This is not to say that such equipment is unnecessary or fated to be relegated to an iron cage. I also saw several examples of machines both donated and bought integrated successfully into clinical care.  Nonetheless, the trail of quietly forgotten equipment should remind us to be careful in what we wish for or even in some cases introduce as visitors. It’s very easy to think that x instrument or y machine would make such a difference and let’s do what we can to get it here. It might even work for 6 months or perhaps 1 or 2 years, and perhaps that is worth it, but often it appears that they don’t even make it that far and clinicians revert to their known and perhaps more reliable methods.

Perhaps a more exciting and more sustainable approach is that taken by new institutions like CAMtech. Its stated goal is to to improve and accelerate high-quality, affordable medical technology development for low- and middle-income countries (LMICs)”. CAMtech’s very first innovation lab is currently growing roots in Mbarara, Uganda.  I had the opportunity to see it in action when I went in search of their first engineer. 

Patrick Ssonko at CAMTech
I was lucky enough to meet Patrick Ssonko.  He recently graduated from engineering school and just this past summer was hired as the engineer in house at CAMTech.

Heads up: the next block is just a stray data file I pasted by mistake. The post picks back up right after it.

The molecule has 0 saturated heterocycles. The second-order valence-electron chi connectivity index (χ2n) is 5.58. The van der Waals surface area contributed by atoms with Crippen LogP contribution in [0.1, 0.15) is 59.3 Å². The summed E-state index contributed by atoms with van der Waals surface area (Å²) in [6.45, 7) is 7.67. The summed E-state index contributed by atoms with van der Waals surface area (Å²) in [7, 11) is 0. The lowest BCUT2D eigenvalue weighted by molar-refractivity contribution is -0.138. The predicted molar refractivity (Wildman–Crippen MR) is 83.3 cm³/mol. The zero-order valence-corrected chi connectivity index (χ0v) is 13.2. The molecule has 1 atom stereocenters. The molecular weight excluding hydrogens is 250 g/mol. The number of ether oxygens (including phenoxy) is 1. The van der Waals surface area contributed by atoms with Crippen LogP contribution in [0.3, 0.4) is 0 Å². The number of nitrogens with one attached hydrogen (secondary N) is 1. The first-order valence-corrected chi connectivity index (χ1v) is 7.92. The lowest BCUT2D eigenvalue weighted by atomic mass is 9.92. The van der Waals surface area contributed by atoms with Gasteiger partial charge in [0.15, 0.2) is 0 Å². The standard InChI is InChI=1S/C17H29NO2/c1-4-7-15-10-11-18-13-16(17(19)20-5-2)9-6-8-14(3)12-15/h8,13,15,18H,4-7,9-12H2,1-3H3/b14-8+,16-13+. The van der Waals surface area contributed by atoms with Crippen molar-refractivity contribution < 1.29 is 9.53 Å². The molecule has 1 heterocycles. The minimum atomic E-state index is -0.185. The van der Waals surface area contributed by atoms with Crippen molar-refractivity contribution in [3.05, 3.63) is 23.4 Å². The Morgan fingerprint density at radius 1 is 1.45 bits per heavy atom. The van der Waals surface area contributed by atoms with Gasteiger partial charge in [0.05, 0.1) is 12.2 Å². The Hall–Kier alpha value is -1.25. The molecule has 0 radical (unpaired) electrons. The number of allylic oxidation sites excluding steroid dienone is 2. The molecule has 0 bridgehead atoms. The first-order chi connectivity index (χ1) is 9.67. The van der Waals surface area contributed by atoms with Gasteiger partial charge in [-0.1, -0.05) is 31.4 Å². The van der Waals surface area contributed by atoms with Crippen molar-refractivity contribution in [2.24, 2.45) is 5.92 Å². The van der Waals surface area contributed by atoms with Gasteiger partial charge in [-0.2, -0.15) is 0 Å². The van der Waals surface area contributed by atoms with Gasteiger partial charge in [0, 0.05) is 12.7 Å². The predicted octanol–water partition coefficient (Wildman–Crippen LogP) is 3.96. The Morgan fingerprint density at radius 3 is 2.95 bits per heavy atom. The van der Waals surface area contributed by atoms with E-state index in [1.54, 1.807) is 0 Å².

Patrick's monitor in development
 I was very impressed and encouraged by his enthusiasm, creativity and zeal. During my visit, he demonstrated his self developed heart rate and temperature monitor and even let me test it out. The instrument is in its early phases but the potential is huge. He plans to build in a component that can relay the values to a separate screen and more importantly have the ability to send text message alerts to clinicians.

The potential for this kind of enterprise to positively impact clinical care in MRRH is huge. First of all if engineers like Patrick are connected to and collaborate with physicians and nurses working on the ground in Mbarara , devices created are much more likely to be directly applicable to the clinical setting within which they work. Home grown devices also likely mean cheaper components and more importantly that the replacement components and the local expertise on how to replace them are available.  

Adeline Boatin, MD MPH
OB/GYN Global Health Fellow

Sunday, November 10, 2013

Western Kenya - Maternal Ultrasound Screening Programs

This morning I landed in Kisumu, Kenya on a beautiful summer day. Kisumu is the third largest city in the country, located in Western Kenya on Lake Victoria. I traveled via tuk tuk (rickshaw) to the MGH guest house. The road was a little bumpy, as the major road to the airport was under construction. Sometimes the course of growth and development has bumps in the road, but the outcome is undoubtedly worth it.


After adjusting to the time difference, I woke up this morning ready for our first day in the field. Our research team embarked for Kaimosi to perform obstetric ultrasound screening. Kaimosi is a small town/village located 40 kilometers NNE of Kisumu. The drive through the Kenyan countryside was beautiful. The natural beauty helped distract me from the narrow, often unpaved roads that seemed quite treacherous at times.